What is it about?

A large number of the vocalization studies on mammals are based on time-frequency analysis of the produced sounds. The patterns, which are extracted from the time-frequency representations, determine the classification in the different sound categories. However, there are situations where this pattern related recognition does not allow a precise characterization of the vocalization to be obtained. In these situations, a feasible alternative, which can help by giving the dominant component of the sound, is to measure the strength of the tonal and pulsed constituent units. In this work, the use of a ratio of pulsed to tonal strength is proposed to objectively measure the distribution of energy between these two components. This pulsed to tonal ratio (PTR) can be computed with the aid of the discrete cosine transform. It is demonstrated that the PTR can be obtained with a relatively simple expression without having to go through the time- frequency representation. This work presents examples that show how the PTR can be used to distinguish between two very similar Beluga whale sounds and how to dynamically track the power distribution between the pulsed and tonal components in non-stationary signals.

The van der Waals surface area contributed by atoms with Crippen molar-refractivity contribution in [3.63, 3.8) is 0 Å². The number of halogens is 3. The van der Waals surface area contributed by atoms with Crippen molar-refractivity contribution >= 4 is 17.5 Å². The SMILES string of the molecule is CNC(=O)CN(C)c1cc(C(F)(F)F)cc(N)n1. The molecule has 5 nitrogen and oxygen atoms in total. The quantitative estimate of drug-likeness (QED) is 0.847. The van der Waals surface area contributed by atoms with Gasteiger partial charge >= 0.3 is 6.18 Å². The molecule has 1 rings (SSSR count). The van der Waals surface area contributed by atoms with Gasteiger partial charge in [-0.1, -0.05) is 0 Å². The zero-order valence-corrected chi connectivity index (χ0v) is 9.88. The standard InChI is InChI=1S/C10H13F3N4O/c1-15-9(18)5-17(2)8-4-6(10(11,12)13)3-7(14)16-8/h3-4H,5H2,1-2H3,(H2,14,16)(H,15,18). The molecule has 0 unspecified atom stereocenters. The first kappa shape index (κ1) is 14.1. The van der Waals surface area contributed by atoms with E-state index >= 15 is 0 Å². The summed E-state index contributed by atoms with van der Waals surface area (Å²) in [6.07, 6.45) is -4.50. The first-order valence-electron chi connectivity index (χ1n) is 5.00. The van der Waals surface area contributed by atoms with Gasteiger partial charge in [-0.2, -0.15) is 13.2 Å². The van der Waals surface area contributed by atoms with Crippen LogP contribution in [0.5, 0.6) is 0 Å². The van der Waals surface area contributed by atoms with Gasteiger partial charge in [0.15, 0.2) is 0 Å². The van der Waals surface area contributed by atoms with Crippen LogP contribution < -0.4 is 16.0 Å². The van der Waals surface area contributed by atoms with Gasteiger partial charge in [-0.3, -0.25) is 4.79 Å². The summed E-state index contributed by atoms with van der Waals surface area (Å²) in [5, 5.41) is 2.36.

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Why is it important?

An optimised algorithm to compute the metric is proposed so that it is not computationally very demanding and can run in real time.


The proposed metric can also be used as a pre-detector of pulsed or tonal activity in passive acoustic monitoring or aerial sounds.

Ramon Miralles
Universitat Politecnica de Valencia

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This page is a summary of: The pulsed to tonal strength parameter and its importance in characterizing and classifying Beluga whale sounds, The Journal of the Acoustical Society of America, March 2012, Acoustical Society of America (ASA), DOI: 10.1121/1.3682056.
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